Aurora Borealis: the world's natural light phenomenon

Aurora Borealis: the world's natural light phenomenon

There are many stories of expensive Northern Lights excursions which resulted in nothing but looking at clouds, but 2012-2013 is the Solar Max period, which means that the chances of seeing the Aurora Borealis are at their highest in the 11-year cycle.

As there is never a guarantee of seeing the phenomenon, here are some Northern Lights getaway ideas with a few add-on activities, so that your trip is not a waste when your excursion is cancelled due to a bit of fog.

Oh, and expect to break the piggy bank for these ones, they can get a bit pricey.

Go off-roading in Iceland

So what, you never saw the lights, you still scrambled through the thick snow of Iceland, discovering the rivers, mountains and beaches of the enormous, desolate and stunning landmass. During this Iceland Travel package, you will also see Gullfoss waterfall and Þingvellir National Park, as well as exploring the capital city Reykjavík.

For a family of four, a three-day truck adventure with Iceland Travel reaches around £1,700.

Flights from London to Reykjavík for a family of four with SAS reach around £750.

Go on a crab safari and sleep in a snow hotel in Norway

A crab safari, I hear you say, what’s that? Well, it’s essentially crab fishing out on a frozen sea, but if your day out on Blackpool Beach springs to mind, then think again, because these crabs commonly grow up to six foot and weigh around two stones.

If you’re a seafood lover, then good news, because the crabs caught on the safari often double up as dinner.

Hopefully you will be alert and awake during your crab safari after a good night’s rest in the famous snow hotel.

Much as the name suggests, the snow hotel is made completely of snow and ice but treats visitors to a night of wonder and luxury.

The hotel is rebuilt every year and this year’s hotel offers 40 rooms, king and queen beds and a drinks bar.

A three night stay for a family of four with Nordic Visitor will cost around £5,000.

For four people, flights From London to Kirkenes with SAS will reach around £800.

Say a quick hello to Santa in Finland

This year’s Christmas break is fast approaching and it will be over before you know it. You likely haven’t got spare stacks of cash lying around and you probably haven’t budgeted for a family trip to Lapland this year, but maybe you could start planning this one for next Christmas.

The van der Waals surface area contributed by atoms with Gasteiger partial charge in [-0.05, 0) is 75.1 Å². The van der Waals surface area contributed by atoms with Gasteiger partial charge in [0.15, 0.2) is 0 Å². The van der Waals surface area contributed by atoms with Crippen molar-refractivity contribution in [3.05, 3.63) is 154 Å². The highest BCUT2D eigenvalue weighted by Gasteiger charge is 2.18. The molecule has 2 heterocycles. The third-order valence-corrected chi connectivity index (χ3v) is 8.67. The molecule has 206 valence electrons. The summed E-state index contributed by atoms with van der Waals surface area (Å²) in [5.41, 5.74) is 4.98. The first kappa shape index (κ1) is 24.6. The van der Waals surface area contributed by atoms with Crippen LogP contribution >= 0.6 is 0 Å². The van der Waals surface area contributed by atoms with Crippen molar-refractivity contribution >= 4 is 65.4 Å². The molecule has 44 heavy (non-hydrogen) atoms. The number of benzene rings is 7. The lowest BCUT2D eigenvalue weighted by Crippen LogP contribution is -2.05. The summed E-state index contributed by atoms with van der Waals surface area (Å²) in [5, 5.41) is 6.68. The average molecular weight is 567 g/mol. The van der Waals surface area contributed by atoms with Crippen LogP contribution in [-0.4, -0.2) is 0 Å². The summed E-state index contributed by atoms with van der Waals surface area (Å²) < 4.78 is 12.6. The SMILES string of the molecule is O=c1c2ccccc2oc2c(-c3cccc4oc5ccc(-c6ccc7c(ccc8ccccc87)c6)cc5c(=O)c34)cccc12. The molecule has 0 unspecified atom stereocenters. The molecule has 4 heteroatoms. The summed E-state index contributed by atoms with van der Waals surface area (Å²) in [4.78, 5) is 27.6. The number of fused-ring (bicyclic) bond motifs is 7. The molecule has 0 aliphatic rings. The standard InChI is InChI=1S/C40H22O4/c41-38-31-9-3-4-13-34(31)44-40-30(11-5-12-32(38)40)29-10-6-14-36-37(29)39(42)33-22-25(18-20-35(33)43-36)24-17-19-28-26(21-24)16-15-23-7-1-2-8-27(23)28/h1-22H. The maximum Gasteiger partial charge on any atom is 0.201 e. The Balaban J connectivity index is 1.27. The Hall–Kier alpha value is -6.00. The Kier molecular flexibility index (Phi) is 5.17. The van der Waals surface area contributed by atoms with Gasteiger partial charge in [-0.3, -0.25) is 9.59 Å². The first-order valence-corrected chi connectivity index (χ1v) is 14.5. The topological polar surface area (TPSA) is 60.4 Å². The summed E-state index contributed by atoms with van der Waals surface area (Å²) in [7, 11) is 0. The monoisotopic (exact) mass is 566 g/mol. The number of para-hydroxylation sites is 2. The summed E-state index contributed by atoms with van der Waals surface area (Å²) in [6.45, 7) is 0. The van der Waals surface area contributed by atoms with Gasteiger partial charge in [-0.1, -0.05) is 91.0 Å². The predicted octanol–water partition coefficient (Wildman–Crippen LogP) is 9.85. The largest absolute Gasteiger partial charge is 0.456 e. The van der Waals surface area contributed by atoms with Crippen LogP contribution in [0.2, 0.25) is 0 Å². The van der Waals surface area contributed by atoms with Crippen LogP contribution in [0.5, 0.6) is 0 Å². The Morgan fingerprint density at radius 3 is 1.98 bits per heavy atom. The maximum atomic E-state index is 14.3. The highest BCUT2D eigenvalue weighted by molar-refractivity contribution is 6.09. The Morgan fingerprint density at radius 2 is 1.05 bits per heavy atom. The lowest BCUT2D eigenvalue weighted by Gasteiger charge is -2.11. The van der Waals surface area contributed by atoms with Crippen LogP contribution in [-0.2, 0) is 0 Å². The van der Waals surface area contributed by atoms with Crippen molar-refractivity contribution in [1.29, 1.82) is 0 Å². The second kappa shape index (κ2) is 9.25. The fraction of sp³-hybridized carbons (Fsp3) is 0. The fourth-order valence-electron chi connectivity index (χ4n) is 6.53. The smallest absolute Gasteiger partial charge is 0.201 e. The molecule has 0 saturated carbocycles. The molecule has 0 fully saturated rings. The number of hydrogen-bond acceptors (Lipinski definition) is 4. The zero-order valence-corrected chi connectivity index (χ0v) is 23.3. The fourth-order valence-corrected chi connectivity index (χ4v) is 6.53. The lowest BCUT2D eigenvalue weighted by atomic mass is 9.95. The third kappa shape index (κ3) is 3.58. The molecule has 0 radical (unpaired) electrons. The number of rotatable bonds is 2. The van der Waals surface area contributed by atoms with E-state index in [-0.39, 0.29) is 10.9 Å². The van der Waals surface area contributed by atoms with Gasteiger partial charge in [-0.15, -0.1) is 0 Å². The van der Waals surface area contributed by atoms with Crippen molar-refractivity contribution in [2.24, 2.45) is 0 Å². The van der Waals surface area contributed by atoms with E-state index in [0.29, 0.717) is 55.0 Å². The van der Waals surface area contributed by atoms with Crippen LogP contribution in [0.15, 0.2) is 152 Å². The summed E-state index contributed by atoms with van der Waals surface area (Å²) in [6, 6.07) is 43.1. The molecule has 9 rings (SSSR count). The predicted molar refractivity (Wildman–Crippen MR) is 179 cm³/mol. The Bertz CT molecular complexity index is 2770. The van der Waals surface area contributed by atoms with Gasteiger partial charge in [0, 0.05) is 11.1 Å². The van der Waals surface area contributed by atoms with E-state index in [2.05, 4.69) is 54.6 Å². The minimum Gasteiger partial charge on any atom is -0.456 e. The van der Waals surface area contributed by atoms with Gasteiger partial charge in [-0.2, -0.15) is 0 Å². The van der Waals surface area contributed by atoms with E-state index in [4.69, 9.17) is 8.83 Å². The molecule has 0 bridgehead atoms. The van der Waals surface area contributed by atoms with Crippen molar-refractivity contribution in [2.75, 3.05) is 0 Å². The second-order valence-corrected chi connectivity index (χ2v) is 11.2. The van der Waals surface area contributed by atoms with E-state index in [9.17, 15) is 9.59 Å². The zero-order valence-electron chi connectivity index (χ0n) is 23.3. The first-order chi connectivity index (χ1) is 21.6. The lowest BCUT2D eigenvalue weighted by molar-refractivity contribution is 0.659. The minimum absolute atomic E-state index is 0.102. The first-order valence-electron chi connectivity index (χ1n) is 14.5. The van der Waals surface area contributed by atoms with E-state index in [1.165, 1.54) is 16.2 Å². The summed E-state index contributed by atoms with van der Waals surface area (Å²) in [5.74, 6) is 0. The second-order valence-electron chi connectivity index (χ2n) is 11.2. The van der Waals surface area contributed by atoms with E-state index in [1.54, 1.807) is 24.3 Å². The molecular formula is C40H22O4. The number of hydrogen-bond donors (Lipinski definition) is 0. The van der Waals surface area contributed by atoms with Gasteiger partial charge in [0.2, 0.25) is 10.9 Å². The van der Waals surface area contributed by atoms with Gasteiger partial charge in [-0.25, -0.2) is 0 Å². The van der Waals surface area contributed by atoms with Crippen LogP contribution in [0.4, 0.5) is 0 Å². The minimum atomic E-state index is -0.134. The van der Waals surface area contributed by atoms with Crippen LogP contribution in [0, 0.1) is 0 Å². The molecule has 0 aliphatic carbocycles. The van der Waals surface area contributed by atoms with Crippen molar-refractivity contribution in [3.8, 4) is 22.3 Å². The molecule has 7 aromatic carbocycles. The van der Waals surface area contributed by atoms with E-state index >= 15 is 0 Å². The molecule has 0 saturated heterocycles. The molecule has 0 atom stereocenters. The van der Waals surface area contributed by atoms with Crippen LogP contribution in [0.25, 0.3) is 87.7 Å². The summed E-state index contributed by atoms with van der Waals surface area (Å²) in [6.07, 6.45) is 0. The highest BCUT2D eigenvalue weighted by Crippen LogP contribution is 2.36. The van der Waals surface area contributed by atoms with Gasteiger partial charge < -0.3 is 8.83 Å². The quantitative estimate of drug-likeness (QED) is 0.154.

Visit the man himself in Santa Claus Village before setting off on a snowmobile adventure to see the lights themselves. Great for the family, this trip offers a bit for everyone.

The kids will probably enjoy the lights as much as seeing Santa and if you’re honest with yourself, you’re already getting a bit excited about the prospects of meeting the big man too.

Maybe you could put it on this year's Christmas list?

Three nights for a family of four reaches around £3,200 with Nordic Visitor.

Flights from London to Rovaniemi will reach around £900 for a family of four with Finnair.

Go to a festival in Norway

It's back to Norway again, but you're in for a bit of a strange one with this trip, as this festival isn't just any standard music festival - it is the Ice Music Festival.

Those quirky Norwegians get together each winter and put on a whole festival for music played on instruments made of ice.

The festival is timed to coincide with a full moon, meaning this year's festival is from Thusday, 24 January to midnight on Saturday, 26 January. 

Because the quality of the instrument depends on the quality of the ice, each year brings different sounds and experiences. A two-day ticket to this frosty extravaganza only costs £60, so it would definitely be worth a visit.

Fortunately, Aurora Borealis sightings do occur in the small town of Kikut and if you still don't manage to see them, a bit of skiing in nearby Geilo will cheer you up.

Three nights in Kikut Fjellstue hotel for a family of four will reach around £950.

Flights from London to Oslo with Ryanair for four people reaches around £160 - plus the usual baggage and booking fees.

Try your chances in Scotland

Although you will have a low chance of actually seeing the lights in Scotland, your piggy bank can stay in one piece and your passports can stay at home. 

The best place in Scotland is Orkney – an island just mainland tip accessible by ferry. However, If you’re worried about a little seasickness, then Thurso is the ideal spot as it is the northernmost town on British mainland.

Two double rooms in the Station Hotel in Thurso reaches just under £450.

Flights for this trip are not worth the money and the train journey can take up to a day. The best bet would be to make this one a family road trip.

Have you seen the Northern Lights? Tell us all about your experience in the comments below or tweet us @FemaleFirst_UK


James Mellan